Checklist 229: Zero-Days and WebKit with August Trometer
A week after a slew of updates from Apple, we received … a smaller slew of updates from Apple. August Trometer joins us to discuss:
What are 0-days, anyway?
At the end of April, Apple released updates for all of its operating systems. Then just this week, the company released another round of updates — this time patching a couple of 0-day bugs in WebKit.
Former Checklist co-host August Trometer joined us on the podcast to explain what’s going on — and to help us understand the language in Apple’s security update notes.
Let’s begin with some definitions. The term “0-day” refers to a vulnerability that makes it out into the real world … but without the developers knowing about it. The expression refers to the fact that developers have no time (“zero days”) to fix the problem once they become aware of it.
0-days are very serious, because the bad guys can exploit them to do all sorts of nasty things. Even worse, until the developers are able to release a security patch, there’s really no defense against a 0-day.
We mentioned that the two 0-days patched by Apple this week affected WebKit. So … what, exactly, is WebKit?
Very simply, WebKit is an open-source web browser engine initially developed by Apple. These days, WebKit (or some fork of WebKit) is used by many different companies in their software, including such big names as Google, Microsoft, and Sony.
On Apple’s platforms, WebKit is everywhere — not just in Safari, but also in Mail, the App Store, and many different apps as well. So when Apple released its updates last week, the patches covered:
- Safari 14.1
- macOS Big Sur 11.3.1
- iOS 14.5.1 and iPadOS 14.5.1
- iOS 12.5.3
- watchOS 7.4.1
Needless to say, if you have an Apple product that can run any of those versions, you should update right away!
Of corruption and overflows
So that explains what 0-days and WebKit are, but what about the actual vulnerabilities that caused all of the concern?
Apple describes the first of the bugs as a “memory corruption issue” that was addressed with “improved state management”. August broke it down for us this way:
Memory corruption bugs allow hackers to replace code in memory on your device with malicious code. That might let a hacker access information on your device, wipe it clean, hold it for ransom, and all kinds of other things.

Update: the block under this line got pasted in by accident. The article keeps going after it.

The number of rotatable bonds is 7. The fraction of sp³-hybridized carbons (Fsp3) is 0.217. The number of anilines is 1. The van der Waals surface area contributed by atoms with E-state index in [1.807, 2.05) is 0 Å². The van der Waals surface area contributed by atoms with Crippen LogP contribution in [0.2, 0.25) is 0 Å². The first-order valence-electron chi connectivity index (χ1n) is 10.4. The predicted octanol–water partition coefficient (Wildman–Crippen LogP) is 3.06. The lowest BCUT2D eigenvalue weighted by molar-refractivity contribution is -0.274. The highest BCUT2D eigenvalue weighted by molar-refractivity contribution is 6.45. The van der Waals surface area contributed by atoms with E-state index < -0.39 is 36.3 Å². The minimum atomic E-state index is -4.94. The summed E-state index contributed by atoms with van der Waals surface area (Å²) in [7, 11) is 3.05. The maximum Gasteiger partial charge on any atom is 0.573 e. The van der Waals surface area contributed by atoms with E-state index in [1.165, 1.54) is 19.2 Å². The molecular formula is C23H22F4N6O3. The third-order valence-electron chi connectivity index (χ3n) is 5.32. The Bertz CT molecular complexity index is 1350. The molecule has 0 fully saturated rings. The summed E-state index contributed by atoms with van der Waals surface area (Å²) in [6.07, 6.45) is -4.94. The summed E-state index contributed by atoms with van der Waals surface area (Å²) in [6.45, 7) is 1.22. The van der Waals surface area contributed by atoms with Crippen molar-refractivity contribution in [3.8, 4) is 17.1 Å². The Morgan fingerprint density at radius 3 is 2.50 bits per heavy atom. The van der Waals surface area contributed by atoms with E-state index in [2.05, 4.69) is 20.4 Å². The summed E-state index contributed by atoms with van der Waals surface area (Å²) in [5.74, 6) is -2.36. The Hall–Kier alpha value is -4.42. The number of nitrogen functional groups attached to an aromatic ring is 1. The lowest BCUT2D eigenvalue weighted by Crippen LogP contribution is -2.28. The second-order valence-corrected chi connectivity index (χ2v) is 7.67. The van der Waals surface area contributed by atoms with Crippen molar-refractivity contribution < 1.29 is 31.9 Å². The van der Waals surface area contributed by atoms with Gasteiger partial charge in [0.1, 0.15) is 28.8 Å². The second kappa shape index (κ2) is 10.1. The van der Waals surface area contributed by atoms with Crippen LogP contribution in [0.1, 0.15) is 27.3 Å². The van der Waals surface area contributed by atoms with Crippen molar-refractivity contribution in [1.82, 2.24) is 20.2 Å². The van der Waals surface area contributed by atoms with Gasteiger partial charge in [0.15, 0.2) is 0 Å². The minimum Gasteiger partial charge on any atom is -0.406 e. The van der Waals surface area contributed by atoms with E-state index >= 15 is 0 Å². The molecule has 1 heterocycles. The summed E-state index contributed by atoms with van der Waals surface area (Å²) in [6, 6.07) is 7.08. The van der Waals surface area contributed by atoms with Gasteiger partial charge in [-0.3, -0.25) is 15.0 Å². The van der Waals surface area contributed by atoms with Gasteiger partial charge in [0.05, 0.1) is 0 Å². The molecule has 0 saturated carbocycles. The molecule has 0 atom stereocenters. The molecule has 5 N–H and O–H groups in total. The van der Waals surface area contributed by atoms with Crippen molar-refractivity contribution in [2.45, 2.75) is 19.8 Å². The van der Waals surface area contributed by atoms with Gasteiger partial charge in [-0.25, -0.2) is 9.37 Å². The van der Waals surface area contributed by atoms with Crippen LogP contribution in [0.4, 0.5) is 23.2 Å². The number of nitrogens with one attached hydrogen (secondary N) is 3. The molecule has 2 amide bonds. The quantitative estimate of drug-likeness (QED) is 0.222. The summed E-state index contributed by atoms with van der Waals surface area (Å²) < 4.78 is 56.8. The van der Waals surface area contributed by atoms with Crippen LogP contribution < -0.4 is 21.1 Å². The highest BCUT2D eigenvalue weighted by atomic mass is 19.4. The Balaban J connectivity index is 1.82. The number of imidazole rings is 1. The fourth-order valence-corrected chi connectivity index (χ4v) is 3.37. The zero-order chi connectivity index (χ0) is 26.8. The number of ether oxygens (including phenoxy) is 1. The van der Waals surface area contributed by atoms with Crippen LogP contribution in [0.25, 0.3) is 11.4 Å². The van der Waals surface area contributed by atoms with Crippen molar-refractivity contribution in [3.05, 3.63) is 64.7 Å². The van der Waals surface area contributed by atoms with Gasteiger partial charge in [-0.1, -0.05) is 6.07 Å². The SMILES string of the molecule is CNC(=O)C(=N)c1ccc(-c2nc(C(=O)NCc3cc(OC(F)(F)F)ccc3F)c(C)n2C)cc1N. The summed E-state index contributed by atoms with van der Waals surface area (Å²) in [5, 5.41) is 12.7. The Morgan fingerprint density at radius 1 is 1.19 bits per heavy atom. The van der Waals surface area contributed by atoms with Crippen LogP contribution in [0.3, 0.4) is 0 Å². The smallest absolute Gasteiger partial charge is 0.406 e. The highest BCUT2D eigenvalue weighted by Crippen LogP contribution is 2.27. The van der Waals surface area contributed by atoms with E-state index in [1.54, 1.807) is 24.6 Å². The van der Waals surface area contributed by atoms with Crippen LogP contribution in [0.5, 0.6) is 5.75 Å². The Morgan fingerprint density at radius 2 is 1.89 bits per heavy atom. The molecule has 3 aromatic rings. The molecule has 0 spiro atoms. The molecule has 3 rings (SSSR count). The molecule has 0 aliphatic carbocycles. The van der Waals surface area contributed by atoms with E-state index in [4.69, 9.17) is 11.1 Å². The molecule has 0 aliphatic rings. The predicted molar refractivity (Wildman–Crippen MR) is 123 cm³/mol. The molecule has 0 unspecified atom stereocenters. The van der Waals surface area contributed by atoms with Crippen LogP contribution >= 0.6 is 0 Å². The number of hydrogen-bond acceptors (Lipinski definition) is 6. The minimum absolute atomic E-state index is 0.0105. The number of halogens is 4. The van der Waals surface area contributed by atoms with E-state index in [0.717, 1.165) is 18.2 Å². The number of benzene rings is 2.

The fix for this, “improving state management”, refers to the OS-level protections that monitor memory and check code to make sure that it hasn’t been tampered with.
The second 0-day was an “integer overflow” that was fixed with “improved input validation”. August says that this issue is similar to the first one, but that it takes advantage of a different vulnerability:
Any time you hear the word “overflow” in relation to computers, it means that a section of memory has been given “too much” to remember — and so it starts using other parts of memory. This allows the hacker to run their code, which can do lots of really bad stuff.
This week’s updates go back beyond current OSes to even older ones. However, August tells us that this doesn’t necessarily mean the vulnerabilities are being widely exploited. It could simply be the case that the 0-days have been around for a while … but that Apple is only now finding out about them. If that’s what’s going on, then Apple’s goal at this point would be to get updates out to everyone who could be affected.
Reading between the lines
In its security release notes, Apple says that it is “aware of a report that this issue may have been actively exploited”. To some of us, that probably sounds a little bit vague … maybe even intentionally so. And that raises some questions. How should we read this kind of carefully worded statement from Apple? Is it basically a confirmation that the bugs are being exploited? August thinks so:
I would definitely read it as “at least one bad actor out there is doing this”. One thing that they don’t say is where it’s being used, or on what device. So it might be an Apple device, but it might be a Windows device. It could be a lot of different devices, but Apple getting these patches out there protects its own users.
So why doesn’t Apple say where the bugs are being exploited? August speculates that part of the reason may be to protect developers who use WebKit in their products. If Apple said, for example, that a WebKit bug had been exploited on PlayStation systems, it would unnecessarily single out Sony (which wouldn’t really be fair to Sony anyway, since it was a WebKit bug that caused the issue in the first place!). In addition, being overly specific in security release notes could cause users of currently unaffected systems to ignore the update — even though they’re at risk too.
In short, Apple wants everyone to update when they release a patch like this … and so do we, which is why we recommend that all users turn on automatic updates!
If you have a question or a topic that you’d like to see addressed on a future Checklist, please write to us and let us know. To learn more about digital security and privacy, check out our show archives, where you’ll find audio and complete notes for every episode we’ve ever done.